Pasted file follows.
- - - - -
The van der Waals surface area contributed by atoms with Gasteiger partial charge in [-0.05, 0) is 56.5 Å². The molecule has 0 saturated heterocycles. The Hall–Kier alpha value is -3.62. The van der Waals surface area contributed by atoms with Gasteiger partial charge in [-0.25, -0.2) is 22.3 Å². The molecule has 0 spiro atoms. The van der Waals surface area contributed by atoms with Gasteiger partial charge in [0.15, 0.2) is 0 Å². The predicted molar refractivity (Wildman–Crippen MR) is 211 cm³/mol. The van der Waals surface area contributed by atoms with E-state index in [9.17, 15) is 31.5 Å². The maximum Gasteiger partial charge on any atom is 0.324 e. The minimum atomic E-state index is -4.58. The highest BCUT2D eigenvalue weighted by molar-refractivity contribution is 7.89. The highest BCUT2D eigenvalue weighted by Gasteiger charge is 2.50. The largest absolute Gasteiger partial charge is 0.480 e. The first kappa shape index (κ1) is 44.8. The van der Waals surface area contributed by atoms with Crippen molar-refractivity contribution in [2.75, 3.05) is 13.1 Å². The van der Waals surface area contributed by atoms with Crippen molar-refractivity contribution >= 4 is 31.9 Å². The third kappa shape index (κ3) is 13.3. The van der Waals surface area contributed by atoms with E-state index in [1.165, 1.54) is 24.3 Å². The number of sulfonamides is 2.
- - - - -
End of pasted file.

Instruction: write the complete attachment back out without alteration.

The van der Waals surface area contributed by atoms with Gasteiger partial charge in [-0.05, 0) is 56.5 Å². The molecule has 0 saturated heterocycles. The Hall–Kier alpha value is -3.62. The van der Waals surface area contributed by atoms with Gasteiger partial charge in [-0.25, -0.2) is 22.3 Å². The molecule has 0 spiro atoms. The van der Waals surface area contributed by atoms with Gasteiger partial charge in [0.15, 0.2) is 0 Å². The predicted molar refractivity (Wildman–Crippen MR) is 211 cm³/mol. The van der Waals surface area contributed by atoms with E-state index in [9.17, 15) is 31.5 Å². The maximum Gasteiger partial charge on any atom is 0.324 e. The minimum atomic E-state index is -4.58. The highest BCUT2D eigenvalue weighted by molar-refractivity contribution is 7.89. The highest BCUT2D eigenvalue weighted by Gasteiger charge is 2.50. The largest absolute Gasteiger partial charge is 0.480 e. The first kappa shape index (κ1) is 44.8. The van der Waals surface area contributed by atoms with Crippen molar-refractivity contribution in [2.75, 3.05) is 13.1 Å². The van der Waals surface area contributed by atoms with Crippen molar-refractivity contribution >= 4 is 31.9 Å². The third kappa shape index (κ3) is 13.3. The van der Waals surface area contributed by atoms with E-state index in [1.165, 1.54) is 24.3 Å². The number of sulfonamides is 2.